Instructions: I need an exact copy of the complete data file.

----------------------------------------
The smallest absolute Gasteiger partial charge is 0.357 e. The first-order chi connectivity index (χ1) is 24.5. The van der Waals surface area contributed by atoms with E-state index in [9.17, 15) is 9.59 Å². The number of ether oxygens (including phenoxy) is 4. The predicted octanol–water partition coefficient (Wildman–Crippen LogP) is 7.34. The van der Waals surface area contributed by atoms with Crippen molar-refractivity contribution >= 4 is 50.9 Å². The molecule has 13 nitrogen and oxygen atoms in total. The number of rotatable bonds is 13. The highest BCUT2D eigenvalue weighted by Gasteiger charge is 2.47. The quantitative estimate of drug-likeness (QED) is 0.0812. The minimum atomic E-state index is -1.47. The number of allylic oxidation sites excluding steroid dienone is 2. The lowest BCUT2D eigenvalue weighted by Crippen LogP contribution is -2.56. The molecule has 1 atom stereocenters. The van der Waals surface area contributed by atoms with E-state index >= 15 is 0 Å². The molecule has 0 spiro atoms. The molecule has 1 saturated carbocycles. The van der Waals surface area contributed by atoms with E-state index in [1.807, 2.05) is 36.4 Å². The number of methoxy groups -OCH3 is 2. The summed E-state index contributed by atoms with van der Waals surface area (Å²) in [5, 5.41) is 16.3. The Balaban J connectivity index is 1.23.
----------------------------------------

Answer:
The smallest absolute Gasteiger partial charge is 0.357 e. The first-order chi connectivity index (χ1) is 24.5. The van der Waals surface area contributed by atoms with E-state index in [9.17, 15) is 9.59 Å². The number of ether oxygens (including phenoxy) is 4. The predicted octanol–water partition coefficient (Wildman–Crippen LogP) is 7.34. The van der Waals surface area contributed by atoms with Crippen molar-refractivity contribution >= 4 is 50.9 Å². The molecule has 13 nitrogen and oxygen atoms in total. The number of rotatable bonds is 13. The highest BCUT2D eigenvalue weighted by Gasteiger charge is 2.47. The quantitative estimate of drug-likeness (QED) is 0.0812. The minimum atomic E-state index is -1.47. The number of allylic oxidation sites excluding steroid dienone is 2. The lowest BCUT2D eigenvalue weighted by Crippen LogP contribution is -2.56. The molecule has 1 atom stereocenters. The van der Waals surface area contributed by atoms with E-state index >= 15 is 0 Å². The molecule has 0 spiro atoms. The molecule has 1 saturated carbocycles. The van der Waals surface area contributed by atoms with E-state index in [1.807, 2.05) is 36.4 Å². The number of methoxy groups -OCH3 is 2. The summed E-state index contributed by atoms with van der Waals surface area (Å²) in [5, 5.41) is 16.3. The Balaban J connectivity index is 1.23.